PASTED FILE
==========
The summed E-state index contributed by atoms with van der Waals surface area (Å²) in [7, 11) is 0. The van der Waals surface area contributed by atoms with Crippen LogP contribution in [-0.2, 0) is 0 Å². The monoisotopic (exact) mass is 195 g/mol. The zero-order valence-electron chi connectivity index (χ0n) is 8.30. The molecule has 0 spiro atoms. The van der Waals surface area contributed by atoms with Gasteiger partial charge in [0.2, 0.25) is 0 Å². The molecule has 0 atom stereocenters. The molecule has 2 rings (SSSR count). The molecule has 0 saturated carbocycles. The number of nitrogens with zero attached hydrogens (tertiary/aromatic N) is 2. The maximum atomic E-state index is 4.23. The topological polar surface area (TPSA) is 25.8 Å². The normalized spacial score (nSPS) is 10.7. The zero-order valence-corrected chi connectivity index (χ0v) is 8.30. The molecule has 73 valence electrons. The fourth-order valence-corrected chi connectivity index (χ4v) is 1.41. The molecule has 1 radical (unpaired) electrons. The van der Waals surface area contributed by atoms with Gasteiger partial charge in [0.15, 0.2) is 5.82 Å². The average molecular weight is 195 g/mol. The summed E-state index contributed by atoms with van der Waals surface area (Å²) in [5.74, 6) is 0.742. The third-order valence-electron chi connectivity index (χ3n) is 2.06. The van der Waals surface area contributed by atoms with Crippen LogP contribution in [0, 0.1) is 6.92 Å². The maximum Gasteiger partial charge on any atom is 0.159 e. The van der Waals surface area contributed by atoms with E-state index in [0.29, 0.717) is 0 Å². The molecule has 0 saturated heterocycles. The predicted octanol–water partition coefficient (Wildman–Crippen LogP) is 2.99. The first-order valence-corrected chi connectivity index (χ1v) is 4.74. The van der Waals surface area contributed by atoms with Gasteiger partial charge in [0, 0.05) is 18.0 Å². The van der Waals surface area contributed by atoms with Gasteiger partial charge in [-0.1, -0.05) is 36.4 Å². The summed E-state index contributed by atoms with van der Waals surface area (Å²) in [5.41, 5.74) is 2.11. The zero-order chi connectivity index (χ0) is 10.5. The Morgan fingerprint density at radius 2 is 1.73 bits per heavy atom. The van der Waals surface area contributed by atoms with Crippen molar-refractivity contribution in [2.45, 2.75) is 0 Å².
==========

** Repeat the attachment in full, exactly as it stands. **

The summed E-state index contributed by atoms with van der Waals surface area (Å²) in [7, 11) is 0. The van der Waals surface area contributed by atoms with Crippen LogP contribution in [-0.2, 0) is 0 Å². The monoisotopic (exact) mass is 195 g/mol. The zero-order valence-electron chi connectivity index (χ0n) is 8.30. The molecule has 0 spiro atoms. The van der Waals surface area contributed by atoms with Gasteiger partial charge in [0.2, 0.25) is 0 Å². The molecule has 0 atom stereocenters. The molecule has 2 rings (SSSR count). The molecule has 0 saturated carbocycles. The number of nitrogens with zero attached hydrogens (tertiary/aromatic N) is 2. The maximum atomic E-state index is 4.23. The topological polar surface area (TPSA) is 25.8 Å². The normalized spacial score (nSPS) is 10.7. The zero-order valence-corrected chi connectivity index (χ0v) is 8.30. The molecule has 73 valence electrons. The fourth-order valence-corrected chi connectivity index (χ4v) is 1.41. The molecule has 1 radical (unpaired) electrons. The van der Waals surface area contributed by atoms with Gasteiger partial charge in [0.15, 0.2) is 5.82 Å². The average molecular weight is 195 g/mol. The summed E-state index contributed by atoms with van der Waals surface area (Å²) in [5.74, 6) is 0.742. The third-order valence-electron chi connectivity index (χ3n) is 2.06. The van der Waals surface area contributed by atoms with Crippen LogP contribution in [0, 0.1) is 6.92 Å². The maximum Gasteiger partial charge on any atom is 0.159 e. The van der Waals surface area contributed by atoms with E-state index in [0.29, 0.717) is 0 Å². The molecule has 0 saturated heterocycles. The predicted octanol–water partition coefficient (Wildman–Crippen LogP) is 2.99. The first-order valence-corrected chi connectivity index (χ1v) is 4.74. The van der Waals surface area contributed by atoms with Gasteiger partial charge in [0, 0.05) is 18.0 Å². The van der Waals surface area contributed by atoms with Gasteiger partial charge in [-0.1, -0.05) is 36.4 Å². The summed E-state index contributed by atoms with van der Waals surface area (Å²) in [5.41, 5.74) is 2.11. The zero-order chi connectivity index (χ0) is 10.5. The Morgan fingerprint density at radius 2 is 1.73 bits per heavy atom. The van der Waals surface area contributed by atoms with Crippen molar-refractivity contribution in [2.45, 2.75) is 0 Å².